arteejee

A site of satirical musings, commentary and/or rhetorical criticism of the world at large.

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Location: Southeastern, Pennsylvania, United States

Sunday, December 15, 2019

Sunday Morning Post (V.1, #44): A Beautiful Day in the Neighborhood


The term “hero” has become an overused cliché in American history.  Most times it is applied to the memory of those who “acted beyond and above” the call of duty in defense of our country, it’s values, its ideals, the whole nine yards. Usually the above and beyond act involves making someone else die in the defense of their values, ideals, etc., but we don’t dwell on that for very long.

In recent years there was a hero in our midst who did not make anyone die or save the entire world with one mighty act of truth, justice and the American way, etc.  He didn’t cloak himself in a cape, he couldn’t fly without the assistance of a jet plane engine, but God help us, he saved a good portion of us from the badness in the world and ourselves.   His name was Rogers, Fred Rogers.

The 2018 biopic Won’t You Be My Neighbor filled in who he was, how he came to be the host of a long-running children’s television show which somehow thrived on non-commercialism, and the reality of the man inside the zip-up cardigan sweater.  Many of us knew that he was an ordained minister who didn’t shove the gospel of Jesus down his audience’s throats even as he taught us - quietly, calmly - how to cope in the world.  The documentary showed that his world view was largely conservative and he wasn’t quite as progressive as some liberals would have liked him to be, but that’s okay.   Learn the basic values first, then work on any inequities in how they are applied later.

This year, A Beautiful Day in the Neighborhood was released as another slice of the Fred Rogers' story.  It’s not a biopic, but it does show the life, times and mythology of Fred Rogers' persona through the story of investigative reporter Lloyd Vogel (Matthew Rhys).  Vogel is assigned to interview Rogers for a magazine story at a time when his life is in great dishevel.  Yes, he does have a loving wife and beautiful baby son, but he is dealing with old issues involving a father who abandoned him and his mother while she suffered terminal cancer.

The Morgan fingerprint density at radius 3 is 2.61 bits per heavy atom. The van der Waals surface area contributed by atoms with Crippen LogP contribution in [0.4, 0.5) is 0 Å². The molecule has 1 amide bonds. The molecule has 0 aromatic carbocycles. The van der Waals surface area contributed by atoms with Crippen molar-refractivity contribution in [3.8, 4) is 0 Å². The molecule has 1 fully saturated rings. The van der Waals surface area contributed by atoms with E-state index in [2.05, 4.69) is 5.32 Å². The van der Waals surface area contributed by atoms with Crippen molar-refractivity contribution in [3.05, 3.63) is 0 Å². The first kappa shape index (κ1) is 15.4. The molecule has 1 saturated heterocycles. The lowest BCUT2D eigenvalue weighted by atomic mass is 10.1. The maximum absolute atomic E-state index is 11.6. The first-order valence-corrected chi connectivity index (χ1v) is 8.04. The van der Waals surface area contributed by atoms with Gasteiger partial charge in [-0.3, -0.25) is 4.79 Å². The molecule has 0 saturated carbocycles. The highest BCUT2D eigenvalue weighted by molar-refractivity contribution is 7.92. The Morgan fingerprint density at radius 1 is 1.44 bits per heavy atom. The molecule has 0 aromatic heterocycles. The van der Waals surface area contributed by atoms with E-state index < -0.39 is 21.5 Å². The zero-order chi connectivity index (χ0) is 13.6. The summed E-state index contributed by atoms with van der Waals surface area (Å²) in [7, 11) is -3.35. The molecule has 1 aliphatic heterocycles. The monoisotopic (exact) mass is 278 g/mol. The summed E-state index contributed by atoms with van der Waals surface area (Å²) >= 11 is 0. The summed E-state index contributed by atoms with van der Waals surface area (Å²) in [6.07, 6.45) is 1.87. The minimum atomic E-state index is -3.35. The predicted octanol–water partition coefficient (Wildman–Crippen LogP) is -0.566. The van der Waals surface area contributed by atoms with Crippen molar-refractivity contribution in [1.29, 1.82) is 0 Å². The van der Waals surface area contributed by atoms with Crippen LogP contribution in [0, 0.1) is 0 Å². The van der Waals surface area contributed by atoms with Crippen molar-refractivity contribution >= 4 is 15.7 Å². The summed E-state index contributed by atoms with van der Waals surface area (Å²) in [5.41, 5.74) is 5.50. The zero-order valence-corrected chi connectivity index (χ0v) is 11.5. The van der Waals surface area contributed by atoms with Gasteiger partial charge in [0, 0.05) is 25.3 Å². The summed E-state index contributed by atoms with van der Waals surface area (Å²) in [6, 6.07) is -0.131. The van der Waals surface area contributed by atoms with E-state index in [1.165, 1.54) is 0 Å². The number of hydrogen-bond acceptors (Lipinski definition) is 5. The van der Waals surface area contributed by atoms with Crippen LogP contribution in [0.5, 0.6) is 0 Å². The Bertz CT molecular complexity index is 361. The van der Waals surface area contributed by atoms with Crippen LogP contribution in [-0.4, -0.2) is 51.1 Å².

Somehow Mr. Rogers picks up on Lloyd’s angst and sets a course to probe deeper.  He helps Lloyd see the self-destruction in his anger and how he himself has the tools to overcome the old feelings.  It won’t be a spoiler to reveal that there is a happy ending to the story.   Father and son, and indeed the whole family, are reunited in time to aid Dad during his final illness.  Even Mr. Rogers shows up with a fresh baked cherry pie.

Granted, Lloyd Vogel is a fictionalized version of Atlantic monthly reporter Tom Junod and the larger story of his familial conflicts may all be make-believe, but the end results of Mr. Rogers helping people is not a myth.  Rogers geared his episodes to small children, but the lessons reached the adults behind the children sitting in the nation’s living rooms.  The film itself is presented as a typical episode of Mister Rogers Neighborhood, starting with and returning to the scale model (HO? N gauge?) of the neighborhood (Pittsburgh) where the show was produced and New York City where Vogel resides and works.  It kept the film grounded in Mr. Rogers' make-believe roots, even as the values the show taught are very real.

Tom Hanks was born to play Fred Rogers.  Only he could recreate the calming persona which Mr. Rogers brought to our lives.  In this regard Mr. Rogers was routinely seen — and ridiculed - as being too good to be true.  Hanks’ performance acknowledges this and manages to show that Fred Rogers was a real human after all.

Real human, real hero.

The Vogel story is, obviously, not the only Fred Rogers success story.  He reached millions of children every day with each episode.  And how many of those children were able to use the lessons he taught later in life?  Much like George Bailey in It’s A Wonderful Life, we may never know how many lives Mr. Rogers touched or, more to the point, how many lives each of us touch.

Some years ago, a woman was recovering from surgery which, for all intents and purposes, saved her life.  Her husband at the time dealt with her illness and subsequent recovery by plunging back into his career.  The woman felt like she had to face her recovery alone.

As she recovered, the woman watched a lot of television and this involved watching episodes of Mister Rogers Neighborhood.   The episodes made her feel loved, wanted, and special.  She wrote to Mr. Rogers to thank him and was pleasantly surprised to receive a response.
 
Warrior Queen has told me that she still has this letter from Mr. Rogers.  I hope that she will scan it and post it on her blog someday.

(Thank you for reading.  Yes, we really need Mister Rogers now.)

5 Comments:

Blogger Debra She Who Seeks said...

I haven't seen this movie yet but it is definitely on my "to see" list. And what a wonderful story about Warrior Queen and Mr Rogers!

December 15, 2019 at 12:19 PM  
Blogger Bob said...

I, too,want to see this film, and I, too, got a little teary at the AM story!

December 15, 2019 at 2:41 PM  
Blogger Dave R said...

That's rather touching. Thanks.

December 15, 2019 at 3:12 PM  
Blogger Ur-spo said...

I too thought this quite tender. Thank you for posting it.

December 15, 2019 at 8:10 PM  
Blogger todd gunther said...

Thank you, Debra. The film is worth a look.

Thank you Bob and Dave R. I thought it would be good to include another Mr. Rogers success story.

You're welcome, Spo. And prayers for you and your mother.

December 16, 2019 at 11:53 AM  

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